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My previous post “Prediction One elicited a comment from Dr. Alfredo Cuellar who is Dean of a community college in the Imperial Valley of California. He wrote:

We at Imperial Valley College, are facing draconian cuts. We are supposed to leave almost 2,000 students without classes. The community is urging us for creative solutions. Can you suggest some alternatives? What about a “Charter College”? How this “charter” new college should function? What linking should it has to the community college (IVC)?

If public community colleges, which are a form of the Traditional University (TUs), were funded (by the state) in the same way as the privately owned 2-year colleges (by student credit hour) then TUs could serve the needs of their constituents. Even when the state has a limited budget and thus the amount of their share (per student credit hour) would decrease, under a demand-driven system TUs could still welcome more students. All you would have to do is create some efficiencies by pursuing market-driven strategies.

I think the main difference between a Charter school and a public school in California is that the first is a demand-driven system and the second is a supply-driven system. If that’s the case in California, being a Charter would give you flexibility.

Community Colleges in California are in a “supply” budgeting system, i.e., additional enrollment is not subsidized by the state. Without sufficient funding, administrators are forced to reduce services, e.g., accept fewer students, dismiss youngest faculty, and eliminate some programs, “the usual suspects”. This is utterly ridiculous. Here you have potential students who want to go to college and you would have to say no to 2,000 of them, imagine taking that position inside a CU. Never happen.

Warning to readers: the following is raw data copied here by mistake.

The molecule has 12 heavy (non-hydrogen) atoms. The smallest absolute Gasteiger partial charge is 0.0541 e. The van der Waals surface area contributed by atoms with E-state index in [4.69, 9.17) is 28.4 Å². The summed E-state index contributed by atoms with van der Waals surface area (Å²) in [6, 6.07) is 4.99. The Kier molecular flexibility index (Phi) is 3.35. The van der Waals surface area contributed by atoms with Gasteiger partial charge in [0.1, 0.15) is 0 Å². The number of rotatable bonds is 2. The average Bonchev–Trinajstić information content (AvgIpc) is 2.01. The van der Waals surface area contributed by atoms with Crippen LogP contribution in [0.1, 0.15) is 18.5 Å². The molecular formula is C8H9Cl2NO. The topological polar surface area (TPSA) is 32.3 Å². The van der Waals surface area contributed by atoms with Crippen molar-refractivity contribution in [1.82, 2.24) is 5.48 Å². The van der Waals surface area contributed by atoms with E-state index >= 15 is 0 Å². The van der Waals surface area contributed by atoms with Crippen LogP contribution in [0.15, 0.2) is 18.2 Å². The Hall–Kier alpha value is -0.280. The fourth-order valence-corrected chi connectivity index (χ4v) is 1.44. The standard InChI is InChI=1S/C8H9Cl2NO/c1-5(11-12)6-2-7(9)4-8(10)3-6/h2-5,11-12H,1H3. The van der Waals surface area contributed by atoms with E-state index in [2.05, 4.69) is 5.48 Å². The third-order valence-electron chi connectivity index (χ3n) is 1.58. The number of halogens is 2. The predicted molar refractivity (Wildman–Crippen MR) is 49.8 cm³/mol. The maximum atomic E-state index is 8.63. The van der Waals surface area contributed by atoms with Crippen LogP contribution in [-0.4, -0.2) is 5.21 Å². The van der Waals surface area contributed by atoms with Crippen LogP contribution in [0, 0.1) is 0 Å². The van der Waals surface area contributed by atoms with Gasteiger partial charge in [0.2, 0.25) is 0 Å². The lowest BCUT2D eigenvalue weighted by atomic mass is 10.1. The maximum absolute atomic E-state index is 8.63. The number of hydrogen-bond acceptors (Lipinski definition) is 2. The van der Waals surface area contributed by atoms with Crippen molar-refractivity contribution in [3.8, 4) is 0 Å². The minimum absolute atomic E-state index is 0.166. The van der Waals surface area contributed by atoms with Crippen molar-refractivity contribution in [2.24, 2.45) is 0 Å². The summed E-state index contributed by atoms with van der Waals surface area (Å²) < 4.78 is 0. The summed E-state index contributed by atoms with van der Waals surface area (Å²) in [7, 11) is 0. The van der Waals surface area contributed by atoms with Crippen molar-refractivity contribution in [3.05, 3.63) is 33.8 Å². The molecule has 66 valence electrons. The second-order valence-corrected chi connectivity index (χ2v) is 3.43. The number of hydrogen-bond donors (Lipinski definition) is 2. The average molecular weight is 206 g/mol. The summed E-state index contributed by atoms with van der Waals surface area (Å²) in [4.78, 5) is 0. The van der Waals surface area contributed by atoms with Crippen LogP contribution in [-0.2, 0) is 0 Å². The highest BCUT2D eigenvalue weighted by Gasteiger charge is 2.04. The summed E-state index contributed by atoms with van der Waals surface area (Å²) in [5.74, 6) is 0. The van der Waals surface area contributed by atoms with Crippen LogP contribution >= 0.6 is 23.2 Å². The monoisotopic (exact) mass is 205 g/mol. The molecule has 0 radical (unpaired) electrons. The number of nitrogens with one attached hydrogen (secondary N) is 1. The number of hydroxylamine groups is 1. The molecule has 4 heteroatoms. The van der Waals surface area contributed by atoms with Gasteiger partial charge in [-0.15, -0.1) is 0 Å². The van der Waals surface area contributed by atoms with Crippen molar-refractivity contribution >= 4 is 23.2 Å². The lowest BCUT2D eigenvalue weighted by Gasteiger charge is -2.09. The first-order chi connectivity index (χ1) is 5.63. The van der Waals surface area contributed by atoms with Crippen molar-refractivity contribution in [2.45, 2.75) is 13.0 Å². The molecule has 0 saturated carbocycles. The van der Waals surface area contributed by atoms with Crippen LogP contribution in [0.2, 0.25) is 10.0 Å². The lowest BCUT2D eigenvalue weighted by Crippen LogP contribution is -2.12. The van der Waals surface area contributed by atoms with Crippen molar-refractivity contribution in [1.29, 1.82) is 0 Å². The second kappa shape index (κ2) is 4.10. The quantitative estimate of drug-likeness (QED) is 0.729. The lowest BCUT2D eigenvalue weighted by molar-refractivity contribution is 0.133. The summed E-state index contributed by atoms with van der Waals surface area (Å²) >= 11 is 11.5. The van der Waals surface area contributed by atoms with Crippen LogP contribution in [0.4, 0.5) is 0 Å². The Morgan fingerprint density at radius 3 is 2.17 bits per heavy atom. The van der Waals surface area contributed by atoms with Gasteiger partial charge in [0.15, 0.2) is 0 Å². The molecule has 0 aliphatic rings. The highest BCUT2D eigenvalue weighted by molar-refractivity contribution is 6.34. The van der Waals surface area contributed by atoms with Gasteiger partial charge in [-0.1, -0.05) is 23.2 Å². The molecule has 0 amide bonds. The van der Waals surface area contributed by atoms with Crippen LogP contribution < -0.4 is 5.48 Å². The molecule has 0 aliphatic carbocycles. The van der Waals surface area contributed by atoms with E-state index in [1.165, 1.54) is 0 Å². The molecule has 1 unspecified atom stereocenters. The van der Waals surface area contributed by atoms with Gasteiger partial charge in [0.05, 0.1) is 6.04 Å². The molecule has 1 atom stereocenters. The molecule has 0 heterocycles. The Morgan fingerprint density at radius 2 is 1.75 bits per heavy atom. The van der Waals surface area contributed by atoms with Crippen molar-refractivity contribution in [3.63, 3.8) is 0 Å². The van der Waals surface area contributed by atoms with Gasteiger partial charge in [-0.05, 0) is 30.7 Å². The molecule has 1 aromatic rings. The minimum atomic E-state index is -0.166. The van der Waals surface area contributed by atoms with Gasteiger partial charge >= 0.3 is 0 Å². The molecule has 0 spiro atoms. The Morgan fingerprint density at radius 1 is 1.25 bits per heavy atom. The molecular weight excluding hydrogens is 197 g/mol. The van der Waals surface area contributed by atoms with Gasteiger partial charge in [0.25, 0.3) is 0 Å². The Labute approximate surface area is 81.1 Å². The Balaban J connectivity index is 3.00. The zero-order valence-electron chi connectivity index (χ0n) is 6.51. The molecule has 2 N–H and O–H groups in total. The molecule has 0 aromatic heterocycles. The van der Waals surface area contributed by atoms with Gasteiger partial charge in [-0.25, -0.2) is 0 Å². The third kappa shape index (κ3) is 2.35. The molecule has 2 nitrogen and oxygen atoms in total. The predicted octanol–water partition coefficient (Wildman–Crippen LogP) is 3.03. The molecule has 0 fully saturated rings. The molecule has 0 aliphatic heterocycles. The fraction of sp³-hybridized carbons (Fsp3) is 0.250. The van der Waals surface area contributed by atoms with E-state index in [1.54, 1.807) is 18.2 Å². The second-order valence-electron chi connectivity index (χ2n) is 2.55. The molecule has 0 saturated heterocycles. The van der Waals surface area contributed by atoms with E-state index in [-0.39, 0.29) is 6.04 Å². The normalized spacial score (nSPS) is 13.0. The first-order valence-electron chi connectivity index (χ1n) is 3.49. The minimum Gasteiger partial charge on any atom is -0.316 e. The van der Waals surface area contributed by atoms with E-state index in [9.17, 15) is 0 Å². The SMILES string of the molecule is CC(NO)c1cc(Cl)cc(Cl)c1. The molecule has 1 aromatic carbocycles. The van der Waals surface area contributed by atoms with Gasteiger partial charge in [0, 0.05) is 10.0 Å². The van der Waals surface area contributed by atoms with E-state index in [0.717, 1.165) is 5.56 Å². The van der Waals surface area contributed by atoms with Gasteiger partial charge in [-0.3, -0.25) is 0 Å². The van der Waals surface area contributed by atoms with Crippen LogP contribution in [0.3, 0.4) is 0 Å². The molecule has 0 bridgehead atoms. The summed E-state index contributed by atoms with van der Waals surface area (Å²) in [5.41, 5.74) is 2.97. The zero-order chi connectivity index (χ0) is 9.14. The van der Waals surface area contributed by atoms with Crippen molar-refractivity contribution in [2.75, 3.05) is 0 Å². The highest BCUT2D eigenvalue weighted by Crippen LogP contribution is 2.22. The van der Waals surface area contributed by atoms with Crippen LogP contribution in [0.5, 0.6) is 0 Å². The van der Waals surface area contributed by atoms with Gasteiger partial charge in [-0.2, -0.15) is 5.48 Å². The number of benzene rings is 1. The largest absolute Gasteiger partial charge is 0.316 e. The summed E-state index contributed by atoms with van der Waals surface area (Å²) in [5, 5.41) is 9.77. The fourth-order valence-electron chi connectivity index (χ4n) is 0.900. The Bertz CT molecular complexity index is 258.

You also have the responsibility for economic development in your region through education, turning down 2,000 students is the last thing you want to do in a place like Imperial Valley which must undergo a technological transformation in order to survive and develop. If you were a CU you would look at the student’s needs and satisfy those using their money, either up front or though loans, and scholarship support from potential employers

One of the crucial differences between TUs and CUs is that the later are cognizant of their costs and assess their productivity regularly. When I began my career as an assistant professor, I used to be in a budget committee where we never asked the question, “Is this an efficient way to spend our money?” After about a year of self-enforced silence I spoke up and said. “I think there are more efficient ways to do this…” The senior member of the committee looked at me quizzically and said “In here we leave efficiency to IBM, don’t you know.”

We still think of “efficiency” as a bad word, an accountant’s view of the magic; if one is efficient how can one be humane? We fail to consider the inhumanity of not being able to serve the students who have prepared themselves to go to college and are indeed the future of this nation. College students may only be 5 percent of this nation, but they are 100 percent of its future.

We must come to understand that efficient, entrepreneurial, strategic ways to spend money will keep TUs open and thriving and serving the needs of those in whose future the U.S. will depend.

In an earlier blog (moving in) I discussed the next strategic step for community college improvement of service to survive competition. I see two main areas of economic efficiency community colleges can perform.